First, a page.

- India’s first Prime Minister Jawaharlal Nehru opposed this national ban on cow slaughter and threatened to resign if the elected representatives passed the bill in India’s parliament. State legislatures such as those of Uttar Pradesh, Bihar, Rajasthan, and Madhya Pradesh enacted their own laws in the 1950s. In 1958, a lawsuit was instigated in the Supreme Court of India regarding the constitutionality of slaughter ban laws in the state of Jharkhand. The Court determined that neither the Quran nor the Hidaya mandates cow slaughter, and Islamic texts allow a goat or camel to be sacrificed instead.
Entry 15 of the State List of the Seventh Schedule of the Constitution states that “the preservation, protection, and improvement of stock, as well as the prevention of animal diseases, veterinary training and practice,” implying that State Legislatures have sole authority to legislate the prevention of slaughter and the preservation of cattle. The ban of cow slaughter is also one of the Constitution’s Directive Principles of State Policy (Article 48). “The State must Endeavour to organize agriculture and animal husbandry on modern and scientific lines, and shall, in particular, take measures to preserve and improve breeds, and prohibit the slaughter of cows and calves, as well as other milch and draught animals,” it says.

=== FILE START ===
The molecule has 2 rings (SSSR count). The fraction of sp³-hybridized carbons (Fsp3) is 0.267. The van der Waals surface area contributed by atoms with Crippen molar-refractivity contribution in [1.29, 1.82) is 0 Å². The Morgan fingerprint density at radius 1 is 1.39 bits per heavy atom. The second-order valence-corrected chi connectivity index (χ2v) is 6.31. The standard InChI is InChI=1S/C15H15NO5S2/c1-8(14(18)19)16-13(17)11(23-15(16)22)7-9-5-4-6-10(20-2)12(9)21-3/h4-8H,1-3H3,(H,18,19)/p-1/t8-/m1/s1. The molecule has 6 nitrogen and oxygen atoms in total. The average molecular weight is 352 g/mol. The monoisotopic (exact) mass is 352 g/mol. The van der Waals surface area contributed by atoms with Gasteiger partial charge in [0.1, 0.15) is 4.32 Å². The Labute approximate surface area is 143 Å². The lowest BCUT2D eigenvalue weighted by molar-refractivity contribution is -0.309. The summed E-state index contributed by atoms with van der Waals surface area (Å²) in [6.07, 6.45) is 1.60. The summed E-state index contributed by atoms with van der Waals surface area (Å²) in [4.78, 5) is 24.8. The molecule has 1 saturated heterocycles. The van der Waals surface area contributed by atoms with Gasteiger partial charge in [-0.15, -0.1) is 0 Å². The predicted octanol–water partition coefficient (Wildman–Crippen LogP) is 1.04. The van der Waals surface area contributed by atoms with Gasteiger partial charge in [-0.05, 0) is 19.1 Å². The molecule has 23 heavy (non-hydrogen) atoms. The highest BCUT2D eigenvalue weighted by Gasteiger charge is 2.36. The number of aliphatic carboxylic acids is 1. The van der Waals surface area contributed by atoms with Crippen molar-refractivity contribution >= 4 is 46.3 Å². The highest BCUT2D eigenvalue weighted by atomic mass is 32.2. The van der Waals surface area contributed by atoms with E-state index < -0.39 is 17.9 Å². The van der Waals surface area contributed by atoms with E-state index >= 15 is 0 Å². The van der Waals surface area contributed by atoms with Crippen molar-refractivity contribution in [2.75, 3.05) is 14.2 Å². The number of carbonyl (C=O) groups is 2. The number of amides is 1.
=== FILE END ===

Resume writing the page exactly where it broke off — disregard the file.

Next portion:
In one form or another, several state governments and union territories (UTs) have implemented cattle preservation legislation. There is no law in Arunachal Pradesh, Kerala, Meghalaya, Mizoram, Nagaland, Tripura, Lakshadweep, and the Andaman & Nicobar Islands. All other states and territories have passed legislation prohibiting the killing of cows and their offspring. Kerala is a big beef consumer, however, there are no laws prohibiting the killing of cows and their offspring. As a result, cattle from the neighboring states of Tamil Nadu, Karnataka, and Andhra Pradesh are routinely smuggled into Kerala for slaughter. Several cow carriers have been attacked on suspicion of transporting animals for slaughter. At least ten Muslims were murdered in these incidents between May 2015 and May 2017.